The lead interviewer’s role is to welcome the candidate, introduce themselves and the other interviewer(s) and to manage the running order. They will also close the interview and ask the interviewee if they have any questions, thank them for their time etc.

Sharing. If for any reason you need to share your screen with the interviewee, ensure that you only have the relevant document open and all other windows or folders closed.

Back-up plan. In case you run into any difficulties or the interviewee does, ensure that you have a back-up number you can quickly reach them on.

Test sound on the day. Check with the candidate that they can hear you properly as soon as your meeting starts.

Charge. Easily forgotten but, ensure that the device you are conducting the meeting from is fully charged or plugged in before the meeting commences.

Water. To prevent a dry mouth, ensure that you have water beside you and that you advise the interviewee does the same.

Expectations. It is important to manage the interviewees expectations from the beginning of the call. Ensure that they know what to expect and that they are ok with it. Also remember, this is all very new to the candidate, so it’s important you allow for that.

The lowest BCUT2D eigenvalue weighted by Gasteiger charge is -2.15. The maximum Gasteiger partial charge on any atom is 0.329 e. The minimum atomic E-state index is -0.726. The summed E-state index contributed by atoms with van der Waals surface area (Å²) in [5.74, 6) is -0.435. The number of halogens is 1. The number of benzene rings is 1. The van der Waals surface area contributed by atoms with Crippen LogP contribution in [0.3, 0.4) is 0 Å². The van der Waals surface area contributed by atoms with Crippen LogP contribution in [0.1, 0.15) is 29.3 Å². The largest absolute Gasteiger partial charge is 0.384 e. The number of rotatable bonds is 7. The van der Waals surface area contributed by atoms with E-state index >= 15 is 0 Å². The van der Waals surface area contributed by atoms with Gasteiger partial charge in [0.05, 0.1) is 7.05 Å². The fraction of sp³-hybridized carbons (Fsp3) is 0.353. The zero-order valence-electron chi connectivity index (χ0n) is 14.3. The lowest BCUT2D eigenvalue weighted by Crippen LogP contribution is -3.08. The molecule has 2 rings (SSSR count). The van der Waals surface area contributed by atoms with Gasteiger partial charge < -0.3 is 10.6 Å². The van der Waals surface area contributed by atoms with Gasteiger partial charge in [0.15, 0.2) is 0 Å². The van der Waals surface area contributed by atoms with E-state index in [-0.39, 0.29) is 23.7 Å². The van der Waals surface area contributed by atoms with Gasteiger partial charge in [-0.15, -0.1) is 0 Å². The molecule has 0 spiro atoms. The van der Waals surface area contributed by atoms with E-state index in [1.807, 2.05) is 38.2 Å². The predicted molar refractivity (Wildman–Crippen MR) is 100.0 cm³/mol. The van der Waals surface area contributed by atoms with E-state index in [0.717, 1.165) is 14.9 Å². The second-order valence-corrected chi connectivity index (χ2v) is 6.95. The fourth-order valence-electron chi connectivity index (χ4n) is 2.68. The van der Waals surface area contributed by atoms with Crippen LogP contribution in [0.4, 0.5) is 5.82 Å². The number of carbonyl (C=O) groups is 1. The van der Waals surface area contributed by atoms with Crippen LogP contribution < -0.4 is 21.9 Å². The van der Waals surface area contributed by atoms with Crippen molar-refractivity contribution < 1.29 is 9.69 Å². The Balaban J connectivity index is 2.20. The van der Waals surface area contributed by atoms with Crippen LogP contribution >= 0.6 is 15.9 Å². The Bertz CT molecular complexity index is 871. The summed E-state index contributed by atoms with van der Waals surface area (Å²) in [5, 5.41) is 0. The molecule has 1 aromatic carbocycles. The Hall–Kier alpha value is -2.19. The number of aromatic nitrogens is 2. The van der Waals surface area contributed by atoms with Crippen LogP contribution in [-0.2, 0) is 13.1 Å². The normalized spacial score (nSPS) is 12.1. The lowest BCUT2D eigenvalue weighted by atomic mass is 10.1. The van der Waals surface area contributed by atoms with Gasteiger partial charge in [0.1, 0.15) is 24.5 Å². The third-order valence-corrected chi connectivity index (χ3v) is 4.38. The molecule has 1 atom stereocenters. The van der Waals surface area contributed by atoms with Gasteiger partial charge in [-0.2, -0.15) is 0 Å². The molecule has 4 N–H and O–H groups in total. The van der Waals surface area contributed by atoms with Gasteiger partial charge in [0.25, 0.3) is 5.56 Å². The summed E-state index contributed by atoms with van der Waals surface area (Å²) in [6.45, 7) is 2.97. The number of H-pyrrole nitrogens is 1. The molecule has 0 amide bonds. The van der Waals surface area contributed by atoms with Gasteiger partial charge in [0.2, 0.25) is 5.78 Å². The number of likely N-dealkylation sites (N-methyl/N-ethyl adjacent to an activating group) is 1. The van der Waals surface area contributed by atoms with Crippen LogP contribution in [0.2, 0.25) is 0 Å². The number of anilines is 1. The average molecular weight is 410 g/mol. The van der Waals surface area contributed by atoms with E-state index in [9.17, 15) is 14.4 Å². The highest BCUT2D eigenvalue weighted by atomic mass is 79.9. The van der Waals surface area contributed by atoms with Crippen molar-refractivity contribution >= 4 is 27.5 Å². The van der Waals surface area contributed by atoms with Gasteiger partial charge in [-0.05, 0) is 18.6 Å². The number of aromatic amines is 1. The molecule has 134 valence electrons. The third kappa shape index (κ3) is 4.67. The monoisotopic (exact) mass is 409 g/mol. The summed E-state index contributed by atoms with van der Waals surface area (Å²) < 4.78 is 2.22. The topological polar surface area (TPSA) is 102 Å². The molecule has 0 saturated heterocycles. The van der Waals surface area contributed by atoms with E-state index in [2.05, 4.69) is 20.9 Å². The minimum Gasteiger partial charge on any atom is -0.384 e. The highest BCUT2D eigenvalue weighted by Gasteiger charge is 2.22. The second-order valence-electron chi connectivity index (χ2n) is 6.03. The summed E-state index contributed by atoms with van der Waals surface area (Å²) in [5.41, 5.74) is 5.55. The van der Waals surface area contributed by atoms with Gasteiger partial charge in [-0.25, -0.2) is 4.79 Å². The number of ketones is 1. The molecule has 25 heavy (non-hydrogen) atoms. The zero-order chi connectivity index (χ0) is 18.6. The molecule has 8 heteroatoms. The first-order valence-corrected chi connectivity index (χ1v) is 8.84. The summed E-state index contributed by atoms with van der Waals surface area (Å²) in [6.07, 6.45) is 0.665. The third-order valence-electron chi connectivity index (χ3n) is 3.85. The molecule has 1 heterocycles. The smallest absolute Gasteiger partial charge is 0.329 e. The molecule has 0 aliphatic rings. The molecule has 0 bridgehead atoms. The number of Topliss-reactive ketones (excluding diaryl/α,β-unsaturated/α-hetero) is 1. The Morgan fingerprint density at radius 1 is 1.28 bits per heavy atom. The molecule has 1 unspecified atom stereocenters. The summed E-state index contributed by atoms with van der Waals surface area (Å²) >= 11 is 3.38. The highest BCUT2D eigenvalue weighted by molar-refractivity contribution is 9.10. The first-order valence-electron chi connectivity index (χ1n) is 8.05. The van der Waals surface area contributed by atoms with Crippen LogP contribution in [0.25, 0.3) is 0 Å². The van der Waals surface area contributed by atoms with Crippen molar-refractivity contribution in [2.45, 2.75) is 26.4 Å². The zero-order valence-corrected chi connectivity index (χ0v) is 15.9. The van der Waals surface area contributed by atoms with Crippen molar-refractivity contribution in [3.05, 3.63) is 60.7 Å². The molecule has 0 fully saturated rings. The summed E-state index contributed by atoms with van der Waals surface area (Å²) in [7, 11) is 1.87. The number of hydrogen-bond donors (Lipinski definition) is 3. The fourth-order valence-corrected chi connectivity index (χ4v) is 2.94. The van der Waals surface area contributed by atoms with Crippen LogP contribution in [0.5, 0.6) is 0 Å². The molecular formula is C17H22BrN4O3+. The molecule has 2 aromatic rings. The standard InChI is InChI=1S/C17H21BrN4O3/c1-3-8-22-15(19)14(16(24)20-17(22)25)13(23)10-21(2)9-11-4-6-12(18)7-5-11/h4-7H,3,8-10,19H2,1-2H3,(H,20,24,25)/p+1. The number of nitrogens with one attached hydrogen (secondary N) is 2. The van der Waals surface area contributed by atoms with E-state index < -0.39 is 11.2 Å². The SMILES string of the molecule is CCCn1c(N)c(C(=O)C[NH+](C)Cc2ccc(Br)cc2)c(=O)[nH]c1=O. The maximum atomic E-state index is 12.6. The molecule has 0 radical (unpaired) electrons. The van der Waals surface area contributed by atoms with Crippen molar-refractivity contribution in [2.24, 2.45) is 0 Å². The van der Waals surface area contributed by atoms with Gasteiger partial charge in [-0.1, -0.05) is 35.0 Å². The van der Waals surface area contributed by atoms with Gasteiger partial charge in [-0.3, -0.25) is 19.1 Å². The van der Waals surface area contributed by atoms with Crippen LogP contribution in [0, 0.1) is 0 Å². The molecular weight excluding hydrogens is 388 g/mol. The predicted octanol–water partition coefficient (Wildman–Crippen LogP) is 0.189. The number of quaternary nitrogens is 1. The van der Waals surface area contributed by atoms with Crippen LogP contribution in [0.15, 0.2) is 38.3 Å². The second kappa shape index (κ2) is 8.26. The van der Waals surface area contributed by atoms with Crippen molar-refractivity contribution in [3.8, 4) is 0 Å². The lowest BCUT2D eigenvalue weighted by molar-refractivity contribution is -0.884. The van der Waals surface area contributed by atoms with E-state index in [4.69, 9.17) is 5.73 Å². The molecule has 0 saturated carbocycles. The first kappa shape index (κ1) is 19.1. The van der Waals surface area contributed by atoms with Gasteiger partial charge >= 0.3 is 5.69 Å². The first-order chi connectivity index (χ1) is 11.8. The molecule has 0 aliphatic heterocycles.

Usernames. Ensure that the username you used for your family quiz night or your Zoom calls with friends, doesn’t remain on the interface. If you have other family members using the same computer, please ensure that any inappropriate users names are also switched off.

Logging off. Get to know the platform you are using, in particular we recommend you know where the off button is so that you can exit the call in a prompt and polite manner.

Learning as we go…

The Corona Virus has thrown standard interviewing practices out the door. Whether VC interviews are something you and your company have conducted for a long time or if this is all new, do not stress! We are all learning as we go…

If you or any of your colleagues would like some more guidance, feel free to get in touch.


How your office will look post Covid-19


What your recruitment consultant can do for you

The process of searching for a new role can be a daunting process for some people. Compiling your cv, reviewing job boards and deciding on which recruitment consultant to use can be time consuming, especially if you are working full time. Securing the right position is crucial and not just from a job satisfaction or remuneration perspective, it will also impact your next move. Therefore, choosing which recruitment consultant(s) to partner with is an important part of the process. Ideally you want to work with a recruitment consultant who is experienced and a specialist in your area. These recruitment consultants will have extensive in-depth market knowledge and will be best placed to assist you when searching for your next role.  

Here are some of the services that a well networked recruitment consultant and recruitment firm such as The Panel can offer you.